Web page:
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By Costa Maragos Posted: December 6, 2017 6:00 a.m.

Kevin McKenzie next to his piece Father, Son, Holy Ghost. McKenzie is one of 10 artists featured in an exhibit at the National Museum of the American Indian at the Smithsonian Institute.
Kevin McKenzie next to his piece Father, Son, Holy Ghost. McKenzie is one of 10 artists featured in an exhibit at the National Museum of the American Indian at the Smithsonian Institute. Photo courtesy of The Broadsheet

Kevin McKenzie is making his mark in the art world.

His work is held in the collections of the National Gallery of Canada, the MacKenzie Art Gallery, Indigenous and Northern Affairs Canada and, most recently, the National Museum of the American Indian at the Smithsonian Institute in New York.

Not bad for an undergrad visual arts student.

McKenzie is one of 10 Indigenous artists from across North America featured in the Smithsonian’s Transformer: Native Art in Light and Sound, which also happens to be co-curated byเครดิต ฟรี ถอน ได้ 2561 David Garneau, Associate Professor in the Visual Arts Department.

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“I was pretty blown away,” says McKenzie when asked what it felt like when his work was chosen for the Smithsonian.

Now the campus community has the opportunity to see McKenzie’s work up close. He’s the featured artist at the U of R’s Fifth Parallel Gallery December 6 – 14 with the opening reception December 8 at 4:30 p.m.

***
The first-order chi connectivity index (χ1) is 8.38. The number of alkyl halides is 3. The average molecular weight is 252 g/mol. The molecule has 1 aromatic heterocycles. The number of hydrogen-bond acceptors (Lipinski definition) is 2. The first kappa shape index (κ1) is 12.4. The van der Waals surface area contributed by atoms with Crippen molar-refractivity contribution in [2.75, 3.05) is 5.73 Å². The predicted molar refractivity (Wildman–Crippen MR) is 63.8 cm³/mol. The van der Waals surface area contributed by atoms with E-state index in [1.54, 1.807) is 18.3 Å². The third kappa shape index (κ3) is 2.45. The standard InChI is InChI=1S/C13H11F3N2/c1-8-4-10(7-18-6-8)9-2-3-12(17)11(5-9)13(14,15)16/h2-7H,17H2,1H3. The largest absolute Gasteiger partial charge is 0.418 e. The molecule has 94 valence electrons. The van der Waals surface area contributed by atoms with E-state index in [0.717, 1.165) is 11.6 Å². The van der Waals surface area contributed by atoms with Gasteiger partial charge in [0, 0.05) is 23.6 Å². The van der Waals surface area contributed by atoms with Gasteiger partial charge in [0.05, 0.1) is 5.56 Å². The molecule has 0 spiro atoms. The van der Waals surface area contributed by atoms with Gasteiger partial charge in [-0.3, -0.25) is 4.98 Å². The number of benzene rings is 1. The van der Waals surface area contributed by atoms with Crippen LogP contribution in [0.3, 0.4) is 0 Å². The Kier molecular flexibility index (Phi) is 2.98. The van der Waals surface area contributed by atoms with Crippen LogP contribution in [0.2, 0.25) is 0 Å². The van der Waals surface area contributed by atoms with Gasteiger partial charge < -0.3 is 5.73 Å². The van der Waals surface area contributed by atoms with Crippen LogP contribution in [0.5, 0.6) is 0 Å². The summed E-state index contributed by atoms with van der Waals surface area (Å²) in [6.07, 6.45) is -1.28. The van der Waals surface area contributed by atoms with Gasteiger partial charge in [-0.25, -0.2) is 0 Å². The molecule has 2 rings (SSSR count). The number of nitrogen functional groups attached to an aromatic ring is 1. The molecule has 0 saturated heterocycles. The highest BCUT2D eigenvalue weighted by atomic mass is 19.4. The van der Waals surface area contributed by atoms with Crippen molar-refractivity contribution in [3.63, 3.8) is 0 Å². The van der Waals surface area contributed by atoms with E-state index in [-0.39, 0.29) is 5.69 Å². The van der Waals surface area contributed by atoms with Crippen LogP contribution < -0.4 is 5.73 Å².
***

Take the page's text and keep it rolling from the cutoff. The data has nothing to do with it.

His show, Preservation, presents a new body of work for McKenzie but reflects the theme of his Smithsonian piece – the transformation of the traditional motif into contemporary sculpture.

McKenzie is no stranger to the U of R, having participated in an artist-in-residence at the Department of Visual Arts.

McKenzie is Cree/Métis, born and raised in Regina. His family is a member of the Cowessess First Nation of Saskatchewan. The longtime artist is now completing his Fine Arts degree at the U of R and will pursue his master’s degree through the Faculty of Media, Art, and Performance.

“I attended the U of R back in the 1980s in Fine Arts,” says McKenzie. "I attended Emily Carr in Vancouver and zipped around different colleges, but never received a BFA."

Along the way, McKenzie has built an impressive resume which now includes the Smithsonian.

Father, Son, Holy Ghost features three handmade cast bison skulls, each one mounted on a separate panel. They’re displayed in one room at the Smithsonian illuminated by an orange neon light.

“I like the traditional look, yet it has a machine-age aesthetic. The neon gives it a glowing nostalgic spiritual quality. It is warm and welcoming but at the same time it is also confrontational,” says McKenzie. “It brings together two spiritual ideologies. I was brought up as a Catholic, but I also have my Indigenous background. This piece combines both my Catholic heritage and Indigenous heritage, much like a self-portrait".

McKenzie was at the opening reception in New York last month and says the show has been very well received. The artists use light, digital projection, and experimental media to reflect on their place between traditional and dominant cultures.

So, after reaching the heights of New York, what’s it like returning to class at the U of R?

“Actually, it has been inspiring. Super inspiring,” says McKenzie. “Returning to U of R has spawned a whole new body of work. As artists, we are always looking for something new and exciting to do. Being here amongst the younger students is great, I feel like I get to relive my past”.

McKenzie’s show at the Fifth Parallel Gallery at the U of R runs December 6 to 14. An opening reception takes place Friday, December 8 from 4:30 p.m. to 6:30 p.m.